Is it gate-worthy? If so, is it bigger than Watergate or smaller? Of course, it’s too soon to tell.
But that didn’t stop Donald Trump from declaring the Hillary Clinton email controversy “bigger than Watergate.”
And Rep. Steve King, Republican of Iowa, thought Benghazi was not only bigger than Watergate but 10 times bigger than Watergate.
While it would be nice to avoid the “-gate construction,” as the great scholar of political lexicology William Safire put it, Watergate remains the yardstick for any scandal, potential scandal or anything a partisan wants to be perceived as a scandal.
As Safire put it in his Political Dictionary, “gate” is merely a “device to provide a sinister label” to something.
But it’s too late to avoid gates. The gate is already out of the gate.
Former CBS anchor and reporter Dan Rather, who covered Watergate, made waves across social media Tuesday with a Facebook post on the subject:
Watergate is the biggest scandal of my lifetime, until maybe now. It was the closest we came to a debilitating Constitutional crisis, until maybe now. On a 10 scale of armageddon for our form of government, I would put Watergate at a 9. This Russia scandal is currently somewhere around a 5 or 6, in my opinion, but it is cascading in intensity seemingly by the hour. And we may look back and see, in the end, that it is at least as big as Watergate. It may become the measure by which all future scandals are judged. It has all the necessary ingredients, and that is chilling.”
When we look back at Watergate, we remember the end of the Nixon presidency. It came with an avalanche, but for most of the time my fellow reporters and I were chasing down the story as it rumbled along with a low-grade intensity. We never were quite sure how much we would find out about what really happened. In the end, the truth emerged into the light, and President Nixon descended into infamy.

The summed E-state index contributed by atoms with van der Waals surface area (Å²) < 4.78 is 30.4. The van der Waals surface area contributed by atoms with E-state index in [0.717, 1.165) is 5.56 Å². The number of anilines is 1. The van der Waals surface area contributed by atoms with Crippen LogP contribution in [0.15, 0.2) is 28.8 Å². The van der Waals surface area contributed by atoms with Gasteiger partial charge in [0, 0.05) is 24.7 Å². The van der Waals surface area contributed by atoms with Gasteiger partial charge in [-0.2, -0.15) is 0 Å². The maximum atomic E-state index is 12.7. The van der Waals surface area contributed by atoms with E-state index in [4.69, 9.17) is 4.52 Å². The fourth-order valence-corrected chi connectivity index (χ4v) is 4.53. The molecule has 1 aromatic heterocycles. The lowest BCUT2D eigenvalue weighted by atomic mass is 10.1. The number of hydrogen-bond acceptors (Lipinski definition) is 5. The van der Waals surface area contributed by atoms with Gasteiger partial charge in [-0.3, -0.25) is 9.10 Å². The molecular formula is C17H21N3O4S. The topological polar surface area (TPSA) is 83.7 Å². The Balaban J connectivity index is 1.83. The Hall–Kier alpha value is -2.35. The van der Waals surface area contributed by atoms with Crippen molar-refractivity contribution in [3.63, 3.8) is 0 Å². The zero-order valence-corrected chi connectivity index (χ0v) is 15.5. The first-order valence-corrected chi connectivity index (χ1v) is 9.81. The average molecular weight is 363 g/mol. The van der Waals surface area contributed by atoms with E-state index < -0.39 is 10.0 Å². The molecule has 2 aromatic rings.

This Russia story started out with an avalanche and where we go from here no one really knows. Each piece of news demands new questions. We are still less than a month into the Trump presidency, and many are asking that question made famous by Tennessee senator Howard Baker those many years ago: “What did the President know, and when did he know it?
Rachel Maddow of MSNBC suggested Tuesday night that it might be bigger than Watergate, bigger than anything.
“The allegations here about national security risks and the undermining of the U.S. government by a foreign power, these are as serious as anything that has ever been alleged against any president not just in modern times, but ever.”
While news organizations had variously called it the “Michael Flynn scandal” and “Russia scandal,” Flynn’s resignation opened the floodgate, with “Kremlingate” leading the pack, notwithstanding the fact that the Kremlin already has a gate.
“Kremlingate: What did President Trump know and when did he know it?” said the op-ed headline in the Los Angeles Times by Max Boot, invoking the Watergate question posed by Sen. Howard Baker (R-Tenn.)
“Is Michael Flynn the First Domino to Fall in Kremlingate?” asked Tim Dickinson in Rolling Stone. Mother Jones’s Kevin Drum opted for “Flynngate.”
But, wrote David Freddoso in the Washington Examiner, “‘Flynngate’ is no Watergate, but it’s exactly the sort of thing Congress should investigate.”